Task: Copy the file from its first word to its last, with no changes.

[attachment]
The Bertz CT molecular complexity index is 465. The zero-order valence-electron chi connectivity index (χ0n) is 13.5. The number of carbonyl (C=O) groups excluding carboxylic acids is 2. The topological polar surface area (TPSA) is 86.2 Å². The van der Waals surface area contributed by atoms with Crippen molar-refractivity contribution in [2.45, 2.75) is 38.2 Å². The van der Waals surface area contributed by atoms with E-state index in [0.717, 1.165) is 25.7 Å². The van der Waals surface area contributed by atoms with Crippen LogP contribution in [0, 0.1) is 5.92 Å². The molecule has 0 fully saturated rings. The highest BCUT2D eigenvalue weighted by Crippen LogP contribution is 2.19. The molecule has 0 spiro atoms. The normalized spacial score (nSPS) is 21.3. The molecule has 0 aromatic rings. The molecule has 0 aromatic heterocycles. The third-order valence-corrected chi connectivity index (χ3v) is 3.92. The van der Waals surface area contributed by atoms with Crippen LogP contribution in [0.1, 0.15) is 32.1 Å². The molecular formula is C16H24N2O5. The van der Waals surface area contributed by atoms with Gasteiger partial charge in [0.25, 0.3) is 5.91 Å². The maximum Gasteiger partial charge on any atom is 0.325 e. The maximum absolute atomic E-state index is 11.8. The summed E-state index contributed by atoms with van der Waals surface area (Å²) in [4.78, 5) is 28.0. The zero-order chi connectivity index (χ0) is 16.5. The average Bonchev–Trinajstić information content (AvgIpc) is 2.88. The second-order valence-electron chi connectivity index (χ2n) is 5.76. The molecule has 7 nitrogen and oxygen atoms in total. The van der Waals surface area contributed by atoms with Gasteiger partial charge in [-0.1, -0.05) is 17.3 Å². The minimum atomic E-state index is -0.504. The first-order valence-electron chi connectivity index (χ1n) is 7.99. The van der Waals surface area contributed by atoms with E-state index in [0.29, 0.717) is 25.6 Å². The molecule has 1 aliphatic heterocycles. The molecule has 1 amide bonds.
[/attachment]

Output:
The Bertz CT molecular complexity index is 465. The zero-order valence-electron chi connectivity index (χ0n) is 13.5. The number of carbonyl (C=O) groups excluding carboxylic acids is 2. The topological polar surface area (TPSA) is 86.2 Å². The van der Waals surface area contributed by atoms with Crippen molar-refractivity contribution in [2.45, 2.75) is 38.2 Å². The van der Waals surface area contributed by atoms with E-state index in [0.717, 1.165) is 25.7 Å². The van der Waals surface area contributed by atoms with Crippen LogP contribution in [0, 0.1) is 5.92 Å². The molecule has 0 fully saturated rings. The highest BCUT2D eigenvalue weighted by Crippen LogP contribution is 2.19. The molecule has 0 spiro atoms. The normalized spacial score (nSPS) is 21.3. The molecule has 0 aromatic rings. The molecule has 0 aromatic heterocycles. The third-order valence-corrected chi connectivity index (χ3v) is 3.92. The van der Waals surface area contributed by atoms with Crippen LogP contribution in [0.1, 0.15) is 32.1 Å². The molecular formula is C16H24N2O5. The van der Waals surface area contributed by atoms with Gasteiger partial charge in [0.25, 0.3) is 5.91 Å². The maximum Gasteiger partial charge on any atom is 0.325 e. The maximum absolute atomic E-state index is 11.8. The summed E-state index contributed by atoms with van der Waals surface area (Å²) in [4.78, 5) is 28.0. The zero-order chi connectivity index (χ0) is 16.5. The average Bonchev–Trinajstić information content (AvgIpc) is 2.88. The second-order valence-electron chi connectivity index (χ2n) is 5.76. The molecule has 7 nitrogen and oxygen atoms in total. The van der Waals surface area contributed by atoms with Gasteiger partial charge in [-0.1, -0.05) is 17.3 Å². The minimum atomic E-state index is -0.504. The first-order valence-electron chi connectivity index (χ1n) is 7.99. The van der Waals surface area contributed by atoms with E-state index in [0.29, 0.717) is 25.6 Å². The molecule has 1 aliphatic heterocycles. The molecule has 1 amide bonds.